A wood router is an incredibly versatile tool that can cut and shape a wide range of materials. It can be used to profile edges, cut grooves, trim wood flat, drill holes, recess hinges, and more.
A wood router is a motor-driven tool that uses a wood cutting bit to perform a variety of tasks. Some common router cuts include rabbets, dovetails, and dadoes.
A router is a high-speed wood working power tool used to cut or rout straight or decorative profile grooves and moldings into the face or edges of timber. It is available in fixed spindle, plunge and combination variants and can be supplied with a wide range of cutting bits of different sizes and profiles.
Variable speed is a critical feature for routing wood of varying densities. Running a router at high speeds increases vibration and imposes excessive stress on the bit, which can cause it to break.
Using variable speed helps you avoid burning or overheating your workpiece, which will reduce the number of hours spent sanding it. Also, running a router at a slower speed means your bit will last longer and will cut cleaner and more accurately.
Another key feature for a router is a soft start system which prevents the tool from lurching up to full speed when turned on. These systems are popular and add safety to the tool.
If you’re interested in a wood router that can handle a variety of tasks, a plunge model might be your best bet. Plunge routers offer controlled vertical movement while cutting a wide range of deep grooves and mortises as well as detailed pattern work.
Using a plunge router is simple and requires minimal set-up. Simply place the sole of the base on the face of a project, activate the motor and lower the bit into the workpiece.
One of the best features of a plunge router is its maximum depth, which reaches 2 3/4 inches. This allows you to make full-penetration cuts without having to use a router table.
A plunge router is also much more affordable than a fixed-base model. However, it does lack some of the features and capabilities of more expensive tools. Despite these limitations, a plunge router is still a great choice for a home DIYer looking to complete a wide variety of projects.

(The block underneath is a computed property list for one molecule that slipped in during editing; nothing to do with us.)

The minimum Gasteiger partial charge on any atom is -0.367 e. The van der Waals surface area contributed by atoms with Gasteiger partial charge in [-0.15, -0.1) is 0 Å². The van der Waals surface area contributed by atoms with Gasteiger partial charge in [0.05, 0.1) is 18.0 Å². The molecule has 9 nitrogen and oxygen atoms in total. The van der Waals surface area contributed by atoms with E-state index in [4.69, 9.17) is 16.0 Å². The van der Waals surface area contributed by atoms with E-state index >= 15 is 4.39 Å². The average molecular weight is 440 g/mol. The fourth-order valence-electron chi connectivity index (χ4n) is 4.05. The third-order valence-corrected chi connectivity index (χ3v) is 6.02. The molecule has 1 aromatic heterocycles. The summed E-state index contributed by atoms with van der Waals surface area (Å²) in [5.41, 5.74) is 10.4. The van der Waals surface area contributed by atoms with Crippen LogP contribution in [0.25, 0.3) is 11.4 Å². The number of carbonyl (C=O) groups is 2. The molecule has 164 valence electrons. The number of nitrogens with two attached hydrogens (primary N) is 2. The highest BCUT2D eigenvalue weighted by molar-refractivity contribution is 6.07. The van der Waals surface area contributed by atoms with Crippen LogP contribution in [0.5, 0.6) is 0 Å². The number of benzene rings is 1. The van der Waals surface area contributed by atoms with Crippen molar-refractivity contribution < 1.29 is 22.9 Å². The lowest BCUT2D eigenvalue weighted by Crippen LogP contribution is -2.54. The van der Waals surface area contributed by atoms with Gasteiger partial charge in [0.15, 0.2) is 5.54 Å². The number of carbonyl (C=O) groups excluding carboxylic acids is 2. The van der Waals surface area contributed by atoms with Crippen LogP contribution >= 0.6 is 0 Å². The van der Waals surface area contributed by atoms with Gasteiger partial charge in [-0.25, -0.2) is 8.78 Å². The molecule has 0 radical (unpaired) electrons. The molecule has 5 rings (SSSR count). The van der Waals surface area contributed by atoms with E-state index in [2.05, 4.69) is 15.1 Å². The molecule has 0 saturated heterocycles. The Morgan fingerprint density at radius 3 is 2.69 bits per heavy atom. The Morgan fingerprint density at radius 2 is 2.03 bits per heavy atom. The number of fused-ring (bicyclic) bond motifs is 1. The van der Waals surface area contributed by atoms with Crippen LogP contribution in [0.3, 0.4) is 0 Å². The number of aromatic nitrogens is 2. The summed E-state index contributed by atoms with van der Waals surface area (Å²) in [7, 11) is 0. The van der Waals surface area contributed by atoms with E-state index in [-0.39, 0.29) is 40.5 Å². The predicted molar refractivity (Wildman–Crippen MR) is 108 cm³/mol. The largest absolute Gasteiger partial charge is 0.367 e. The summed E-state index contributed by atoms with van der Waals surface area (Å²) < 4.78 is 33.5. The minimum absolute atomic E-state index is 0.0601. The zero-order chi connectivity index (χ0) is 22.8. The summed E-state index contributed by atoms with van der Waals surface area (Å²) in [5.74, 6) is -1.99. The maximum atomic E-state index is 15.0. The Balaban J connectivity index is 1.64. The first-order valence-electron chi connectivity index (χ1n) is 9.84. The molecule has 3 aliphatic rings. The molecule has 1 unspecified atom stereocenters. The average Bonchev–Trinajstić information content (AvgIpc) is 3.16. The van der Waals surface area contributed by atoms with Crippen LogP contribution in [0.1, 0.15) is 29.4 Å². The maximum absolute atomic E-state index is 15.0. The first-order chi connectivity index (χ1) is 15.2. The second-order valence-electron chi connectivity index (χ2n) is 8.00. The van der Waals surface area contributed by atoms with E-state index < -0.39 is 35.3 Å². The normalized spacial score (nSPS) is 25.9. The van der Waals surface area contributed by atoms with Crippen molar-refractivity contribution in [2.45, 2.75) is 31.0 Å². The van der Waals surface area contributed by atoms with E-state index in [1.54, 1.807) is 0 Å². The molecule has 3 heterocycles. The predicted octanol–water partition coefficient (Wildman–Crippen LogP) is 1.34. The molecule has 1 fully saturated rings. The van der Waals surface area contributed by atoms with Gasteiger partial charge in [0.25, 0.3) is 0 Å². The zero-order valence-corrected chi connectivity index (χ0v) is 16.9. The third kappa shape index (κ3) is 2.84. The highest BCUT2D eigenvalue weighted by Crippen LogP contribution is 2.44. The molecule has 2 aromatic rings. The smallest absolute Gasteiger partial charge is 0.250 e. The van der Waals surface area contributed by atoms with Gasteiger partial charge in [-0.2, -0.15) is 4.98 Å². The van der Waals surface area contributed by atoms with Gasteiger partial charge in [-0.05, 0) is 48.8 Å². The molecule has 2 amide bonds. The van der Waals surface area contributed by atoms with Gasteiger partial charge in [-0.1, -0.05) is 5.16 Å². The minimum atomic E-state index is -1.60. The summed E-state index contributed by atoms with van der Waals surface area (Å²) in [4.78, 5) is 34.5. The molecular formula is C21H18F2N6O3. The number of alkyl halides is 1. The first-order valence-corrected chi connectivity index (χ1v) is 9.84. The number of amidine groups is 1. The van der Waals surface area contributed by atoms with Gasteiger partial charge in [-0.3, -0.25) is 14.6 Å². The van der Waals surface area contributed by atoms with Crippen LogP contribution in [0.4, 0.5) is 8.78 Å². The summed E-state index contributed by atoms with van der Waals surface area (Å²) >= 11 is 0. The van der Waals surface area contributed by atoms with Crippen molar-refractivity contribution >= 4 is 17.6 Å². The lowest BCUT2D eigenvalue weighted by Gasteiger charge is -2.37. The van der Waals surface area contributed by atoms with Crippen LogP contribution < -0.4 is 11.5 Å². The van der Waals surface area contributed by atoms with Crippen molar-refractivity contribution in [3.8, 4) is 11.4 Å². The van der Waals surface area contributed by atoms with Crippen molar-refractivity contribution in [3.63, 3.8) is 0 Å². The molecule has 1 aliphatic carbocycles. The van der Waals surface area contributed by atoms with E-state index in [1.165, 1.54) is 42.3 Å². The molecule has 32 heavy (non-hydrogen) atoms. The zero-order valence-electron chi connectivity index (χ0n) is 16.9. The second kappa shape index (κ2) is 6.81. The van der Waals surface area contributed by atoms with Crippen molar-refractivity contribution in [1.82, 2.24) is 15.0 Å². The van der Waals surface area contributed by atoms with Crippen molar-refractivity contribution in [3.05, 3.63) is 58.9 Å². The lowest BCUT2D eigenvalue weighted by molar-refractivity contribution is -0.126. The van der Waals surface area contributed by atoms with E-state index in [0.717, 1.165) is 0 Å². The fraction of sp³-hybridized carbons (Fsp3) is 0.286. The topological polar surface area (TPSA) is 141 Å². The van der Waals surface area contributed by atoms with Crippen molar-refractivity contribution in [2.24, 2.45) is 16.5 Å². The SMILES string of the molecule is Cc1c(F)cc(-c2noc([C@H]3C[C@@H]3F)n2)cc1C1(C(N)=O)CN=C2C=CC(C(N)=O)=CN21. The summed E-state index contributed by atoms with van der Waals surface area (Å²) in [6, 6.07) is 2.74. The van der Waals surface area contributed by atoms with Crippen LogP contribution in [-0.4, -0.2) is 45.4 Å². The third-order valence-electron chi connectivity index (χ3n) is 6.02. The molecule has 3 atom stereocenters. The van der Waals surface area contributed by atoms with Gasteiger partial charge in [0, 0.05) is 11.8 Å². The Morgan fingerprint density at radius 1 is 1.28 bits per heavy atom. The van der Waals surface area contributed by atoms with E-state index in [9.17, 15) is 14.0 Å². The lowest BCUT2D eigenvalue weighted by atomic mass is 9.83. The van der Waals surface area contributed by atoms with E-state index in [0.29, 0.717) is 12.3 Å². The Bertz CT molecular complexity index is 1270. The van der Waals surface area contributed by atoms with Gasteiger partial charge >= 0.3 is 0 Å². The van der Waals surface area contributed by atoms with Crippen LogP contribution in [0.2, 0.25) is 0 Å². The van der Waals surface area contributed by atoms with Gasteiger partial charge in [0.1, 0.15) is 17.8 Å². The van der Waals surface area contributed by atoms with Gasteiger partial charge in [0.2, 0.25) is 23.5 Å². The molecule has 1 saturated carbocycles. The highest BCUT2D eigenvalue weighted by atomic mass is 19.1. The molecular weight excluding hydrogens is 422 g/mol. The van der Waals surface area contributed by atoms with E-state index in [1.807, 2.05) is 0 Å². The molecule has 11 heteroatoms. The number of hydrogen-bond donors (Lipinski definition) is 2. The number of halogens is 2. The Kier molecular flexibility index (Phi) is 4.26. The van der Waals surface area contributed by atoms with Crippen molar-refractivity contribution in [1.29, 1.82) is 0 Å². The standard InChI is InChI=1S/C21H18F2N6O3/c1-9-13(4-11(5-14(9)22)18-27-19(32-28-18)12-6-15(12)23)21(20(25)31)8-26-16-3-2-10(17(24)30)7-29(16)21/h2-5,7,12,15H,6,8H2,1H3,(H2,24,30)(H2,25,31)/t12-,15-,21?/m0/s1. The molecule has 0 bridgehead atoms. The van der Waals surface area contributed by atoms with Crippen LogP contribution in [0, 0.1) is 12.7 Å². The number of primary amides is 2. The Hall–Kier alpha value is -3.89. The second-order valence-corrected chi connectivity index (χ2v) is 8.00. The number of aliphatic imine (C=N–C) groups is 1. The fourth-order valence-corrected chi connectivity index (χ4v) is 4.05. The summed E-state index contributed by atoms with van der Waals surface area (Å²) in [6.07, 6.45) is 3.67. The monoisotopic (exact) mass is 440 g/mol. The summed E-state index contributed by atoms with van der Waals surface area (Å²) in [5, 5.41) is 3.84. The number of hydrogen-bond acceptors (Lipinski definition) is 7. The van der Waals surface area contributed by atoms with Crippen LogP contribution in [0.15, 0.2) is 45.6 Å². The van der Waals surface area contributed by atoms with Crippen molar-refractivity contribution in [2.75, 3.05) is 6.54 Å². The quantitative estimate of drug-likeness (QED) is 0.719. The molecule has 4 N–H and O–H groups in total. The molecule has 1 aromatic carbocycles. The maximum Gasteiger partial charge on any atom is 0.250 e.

A fixed base router is a type of wood router that locks the bit at a specific depth. It is a powerful tool that allows you to mill shapes and profiles on wooden materials, trim laminate to size, and route dados and mortises.
These routers are a great choice for woodworkers who need extreme precision in their cuts. They feature a lower center of gravity, an extremely accurate cut depth, and light weight, all of which limit the space for human error.
In addition, most fixed-base models feature speed control and a depth stop. This helps you maintain consistent speed as you cut, which makes for a smoother, cleaner finish.
Plunge-style routers are more versatile, giving you the ability to make many more different cuts than a fixed base model can. However, they have some disadvantages that you should be aware of.
Router bits are an important part of any wood router. They come in a variety of shapes and sizes, each with specific features to suit different types of work.
Bits are generally made from either carbide or high-speed steel. Carbide-tipped bits are harder and hold their sharpness longer, but they’re also more brittle.
These bits are often used to make dadoes, rabbets and grooves. They can also be used for making joints, such as for a drawer front or cabinet door.
Another type of bit is the roundover bit, which allows you to cut a precise shape based on a radius selected by you. Its design is similar to the straight bit, but the roundover bit has a bearing at its base or tip that lets you follow a curved path for shaping.
Flush trim bits and pattern bits are also very useful. They cut patterns in the material, allowing you to produce multiple identical pieces of furniture, doors or other items.